For more information view the complete report and visit


Equipping your kids to live in a pro-LGTBQ culture

For the last couple of years, the volume has increased over concerns related to parental rights, especially at public schools. What focused for a time as concerns over in-person education and the use of masks during the pandemic has quickly returned to concerns over matters of sexuality and gender.

In the wake of these concerns, Florida and Alabama have passed bills limiting discussions of gender identity and sexuality in classrooms with young children. At the same time, some school districts appear to be attempting to hide possible gender identity transitions from parents.

What are we to do as Christians, and especially Christian parents, as we navigate the world of parental rights in a pro-LGBTQ culture? How do we speak truth into the school systems in our communities and effect change where it is needed?

Let’s begin with a few affirmations:

God created humans male and female. Genesis 1:26-27 functions as God’s opening statement regarding anthropology. While the focus is often (rightly) placed on the fact that humans are made in God’s image, the second statement of that passage is sometimes overlooked. At the end of v. 27 we read, “He created them male and female.” These words in the opening chapter of the Bible are now considered controversial, but they are not unclear. In an age where distinctions between male and female are blurred, we find the clear testimony of Scripture to be that God created male and female as distinct expressions of humanity.

God created males and females as complementary in nature. Complementarity between males and females is a multifaceted concept, but I want to focus on just one aspect here—sexual complementarity. God designed male and female to be a complementary pair sexually. This idea first appears in Scripture in Genesis 1:28 where we read, “God blessed them, and God said to them, ‘Be fruitful, multiply, fill the earth. . . .’” With this pronouncement following on the heels of the declaration that God created humans as male and female, we rightly surmise that the process through which mankind would be fruitful and multiply was the sexual relationship that God designed to take place between a man and a woman in the context of marriage (see Genesis 2).

God created the human body as part of his good creation. On five different occasions in Genesis 1, we see that God declared his creation to be good, culminating with the words in verse 31, “God saw all that he had made, and it was very good indeed.” As part of the discussion revolving around gender identity, we sometimes hear the discussion turn to demeaning the body and elevating the mind so that the body must be changed. But we cannot forget that the physical body is part of God’s good creation.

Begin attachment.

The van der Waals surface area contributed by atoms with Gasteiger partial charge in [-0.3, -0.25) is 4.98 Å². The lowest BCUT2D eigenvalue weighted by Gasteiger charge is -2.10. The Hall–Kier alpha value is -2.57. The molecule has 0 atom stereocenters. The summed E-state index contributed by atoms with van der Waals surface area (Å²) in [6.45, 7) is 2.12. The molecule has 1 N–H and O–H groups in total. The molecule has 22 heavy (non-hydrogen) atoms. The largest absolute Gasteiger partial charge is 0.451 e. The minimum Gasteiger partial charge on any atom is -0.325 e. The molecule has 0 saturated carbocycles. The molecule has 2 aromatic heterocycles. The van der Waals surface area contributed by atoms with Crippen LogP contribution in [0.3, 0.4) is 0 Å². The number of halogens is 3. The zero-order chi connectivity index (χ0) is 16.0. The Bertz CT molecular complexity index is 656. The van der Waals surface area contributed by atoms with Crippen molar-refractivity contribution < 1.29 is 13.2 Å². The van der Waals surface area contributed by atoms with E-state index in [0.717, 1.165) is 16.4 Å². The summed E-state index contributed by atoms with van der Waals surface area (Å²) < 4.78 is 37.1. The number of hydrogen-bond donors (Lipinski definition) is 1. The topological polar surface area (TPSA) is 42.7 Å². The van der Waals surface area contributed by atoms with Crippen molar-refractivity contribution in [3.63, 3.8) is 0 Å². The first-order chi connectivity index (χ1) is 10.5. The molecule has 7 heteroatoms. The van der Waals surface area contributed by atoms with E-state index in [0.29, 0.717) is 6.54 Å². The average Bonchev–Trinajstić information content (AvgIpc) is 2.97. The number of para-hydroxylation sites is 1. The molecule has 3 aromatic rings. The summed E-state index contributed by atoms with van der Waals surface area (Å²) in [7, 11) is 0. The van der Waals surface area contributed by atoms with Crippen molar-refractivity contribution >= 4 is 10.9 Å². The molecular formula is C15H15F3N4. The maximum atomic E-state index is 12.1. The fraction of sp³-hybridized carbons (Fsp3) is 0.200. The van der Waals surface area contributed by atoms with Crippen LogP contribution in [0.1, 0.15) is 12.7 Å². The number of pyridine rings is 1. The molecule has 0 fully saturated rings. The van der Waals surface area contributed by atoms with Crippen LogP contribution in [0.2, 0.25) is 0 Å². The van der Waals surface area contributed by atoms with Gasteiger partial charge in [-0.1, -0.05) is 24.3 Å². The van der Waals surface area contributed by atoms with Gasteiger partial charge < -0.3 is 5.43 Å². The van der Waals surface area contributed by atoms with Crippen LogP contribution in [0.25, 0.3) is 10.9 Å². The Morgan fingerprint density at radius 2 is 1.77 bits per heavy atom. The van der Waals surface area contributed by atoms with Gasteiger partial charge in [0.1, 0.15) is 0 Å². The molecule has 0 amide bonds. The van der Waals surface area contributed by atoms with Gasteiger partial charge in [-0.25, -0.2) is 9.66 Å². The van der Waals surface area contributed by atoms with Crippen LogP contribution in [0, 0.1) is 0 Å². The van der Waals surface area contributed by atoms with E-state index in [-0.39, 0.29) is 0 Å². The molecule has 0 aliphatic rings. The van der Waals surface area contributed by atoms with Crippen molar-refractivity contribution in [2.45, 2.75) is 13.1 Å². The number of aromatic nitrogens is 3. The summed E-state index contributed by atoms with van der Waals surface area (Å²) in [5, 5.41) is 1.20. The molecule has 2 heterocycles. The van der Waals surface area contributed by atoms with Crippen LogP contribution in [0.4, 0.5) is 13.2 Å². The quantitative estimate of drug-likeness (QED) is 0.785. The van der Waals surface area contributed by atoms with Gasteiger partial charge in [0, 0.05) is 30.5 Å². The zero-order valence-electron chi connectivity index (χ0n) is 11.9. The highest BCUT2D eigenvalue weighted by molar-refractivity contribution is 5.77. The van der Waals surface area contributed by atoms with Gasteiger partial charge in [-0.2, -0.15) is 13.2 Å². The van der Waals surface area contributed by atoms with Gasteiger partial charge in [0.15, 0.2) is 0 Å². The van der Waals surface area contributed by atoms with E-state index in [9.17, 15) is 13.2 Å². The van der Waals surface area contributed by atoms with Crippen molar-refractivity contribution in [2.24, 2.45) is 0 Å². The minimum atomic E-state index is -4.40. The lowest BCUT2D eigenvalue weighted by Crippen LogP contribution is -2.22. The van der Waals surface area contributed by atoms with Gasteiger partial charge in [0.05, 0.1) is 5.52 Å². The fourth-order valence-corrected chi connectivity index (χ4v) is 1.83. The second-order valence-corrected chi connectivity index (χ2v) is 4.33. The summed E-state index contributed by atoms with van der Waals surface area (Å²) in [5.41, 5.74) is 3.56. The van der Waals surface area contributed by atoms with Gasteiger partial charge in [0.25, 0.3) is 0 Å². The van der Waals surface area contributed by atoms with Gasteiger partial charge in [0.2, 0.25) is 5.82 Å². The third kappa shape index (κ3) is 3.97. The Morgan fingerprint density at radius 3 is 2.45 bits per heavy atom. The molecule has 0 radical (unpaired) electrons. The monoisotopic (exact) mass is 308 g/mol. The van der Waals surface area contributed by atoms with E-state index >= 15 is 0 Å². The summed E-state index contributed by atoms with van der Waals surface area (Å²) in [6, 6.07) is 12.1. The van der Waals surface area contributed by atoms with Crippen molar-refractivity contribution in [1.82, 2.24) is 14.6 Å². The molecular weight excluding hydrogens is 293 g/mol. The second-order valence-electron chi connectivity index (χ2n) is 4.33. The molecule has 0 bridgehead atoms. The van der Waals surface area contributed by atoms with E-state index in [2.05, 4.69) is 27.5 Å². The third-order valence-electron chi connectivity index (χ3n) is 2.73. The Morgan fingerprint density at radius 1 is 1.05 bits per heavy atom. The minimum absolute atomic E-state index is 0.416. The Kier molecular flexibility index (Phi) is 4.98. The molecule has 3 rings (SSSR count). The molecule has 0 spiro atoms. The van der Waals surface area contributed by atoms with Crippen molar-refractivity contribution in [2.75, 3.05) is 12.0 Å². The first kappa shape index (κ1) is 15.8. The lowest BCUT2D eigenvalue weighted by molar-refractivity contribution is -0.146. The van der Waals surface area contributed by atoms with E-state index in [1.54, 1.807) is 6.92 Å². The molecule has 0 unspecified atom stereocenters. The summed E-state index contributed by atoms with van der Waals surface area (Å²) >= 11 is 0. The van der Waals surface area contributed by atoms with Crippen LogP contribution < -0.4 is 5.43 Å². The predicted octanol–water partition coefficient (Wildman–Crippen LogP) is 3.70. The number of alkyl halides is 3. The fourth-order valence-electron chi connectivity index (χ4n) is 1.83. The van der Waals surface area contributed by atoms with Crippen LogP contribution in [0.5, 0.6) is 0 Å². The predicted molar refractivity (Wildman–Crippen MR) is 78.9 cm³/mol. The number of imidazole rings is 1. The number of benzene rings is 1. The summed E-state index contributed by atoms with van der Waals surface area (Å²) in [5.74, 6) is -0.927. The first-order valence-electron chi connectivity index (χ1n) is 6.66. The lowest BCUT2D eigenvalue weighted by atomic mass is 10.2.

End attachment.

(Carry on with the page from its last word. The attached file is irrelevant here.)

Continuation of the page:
With these theological affirmations in place, how do we engage our schools on matters of sexuality and protect parental rights in the process?

How to equip your children and engage with your school

Teach your children the truth of God’s Word on matters of sexuality. Conversations with our children about sexuality can be awkward—let’s just admit it. But we can’t allow the awkwardness of the conversation to prevent us from having them. We have found, especially with our older children, that they are confronted with unbiblical models of gender and sexuality on a regular basis at school. Thus, it is crucial that they have been taught a biblical model and home and church. We need to teach them how to engage in conversations at school so they can speak knowledgeably and are able to communicate with their parents when something different is being taught or promoted at school.

Be an involved parent. We cannot clamor for protecting parental rights in the schools if we are not involved in the life of the school. Volunteer in the classroom. Serve on a committee. Provide support for teachers and staff. Go to school board meetings. By getting involved, we build relationships. Most changes that we want to see come to fruition are best accomplished on the basis of a relationship with a teacher, principal, or school board member. If we are not involved, we will generally not be heard.